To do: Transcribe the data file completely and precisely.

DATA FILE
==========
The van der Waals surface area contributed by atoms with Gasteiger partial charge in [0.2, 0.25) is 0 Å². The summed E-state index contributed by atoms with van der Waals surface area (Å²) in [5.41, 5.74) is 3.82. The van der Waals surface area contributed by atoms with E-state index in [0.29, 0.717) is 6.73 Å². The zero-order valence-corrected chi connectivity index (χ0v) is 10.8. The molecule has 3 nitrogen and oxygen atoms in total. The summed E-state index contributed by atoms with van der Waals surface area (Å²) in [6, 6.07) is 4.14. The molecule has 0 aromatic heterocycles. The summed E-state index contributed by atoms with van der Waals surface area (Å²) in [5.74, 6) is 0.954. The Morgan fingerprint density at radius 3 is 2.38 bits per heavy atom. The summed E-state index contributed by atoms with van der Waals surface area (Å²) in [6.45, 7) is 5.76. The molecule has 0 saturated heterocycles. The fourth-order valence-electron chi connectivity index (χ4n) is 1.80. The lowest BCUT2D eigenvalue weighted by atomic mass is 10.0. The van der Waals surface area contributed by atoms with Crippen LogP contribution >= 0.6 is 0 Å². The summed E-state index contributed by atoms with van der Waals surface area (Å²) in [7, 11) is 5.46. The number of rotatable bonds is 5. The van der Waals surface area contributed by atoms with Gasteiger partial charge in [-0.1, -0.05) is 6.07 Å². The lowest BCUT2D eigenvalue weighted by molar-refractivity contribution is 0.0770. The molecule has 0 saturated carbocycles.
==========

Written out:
The van der Waals surface area contributed by atoms with Gasteiger partial charge in [0.2, 0.25) is 0 Å². The summed E-state index contributed by atoms with van der Waals surface area (Å²) in [5.41, 5.74) is 3.82. The van der Waals surface area contributed by atoms with E-state index in [0.29, 0.717) is 6.73 Å². The zero-order valence-corrected chi connectivity index (χ0v) is 10.8. The molecule has 3 nitrogen and oxygen atoms in total. The summed E-state index contributed by atoms with van der Waals surface area (Å²) in [6, 6.07) is 4.14. The molecule has 0 aromatic heterocycles. The summed E-state index contributed by atoms with van der Waals surface area (Å²) in [5.74, 6) is 0.954. The Morgan fingerprint density at radius 3 is 2.38 bits per heavy atom. The summed E-state index contributed by atoms with van der Waals surface area (Å²) in [6.45, 7) is 5.76. The molecule has 0 saturated heterocycles. The fourth-order valence-electron chi connectivity index (χ4n) is 1.80. The lowest BCUT2D eigenvalue weighted by atomic mass is 10.0. The van der Waals surface area contributed by atoms with Crippen LogP contribution >= 0.6 is 0 Å². The summed E-state index contributed by atoms with van der Waals surface area (Å²) in [7, 11) is 5.46. The number of rotatable bonds is 5. The van der Waals surface area contributed by atoms with Gasteiger partial charge in [-0.1, -0.05) is 6.07 Å². The lowest BCUT2D eigenvalue weighted by molar-refractivity contribution is 0.0770. The molecule has 0 saturated carbocycles.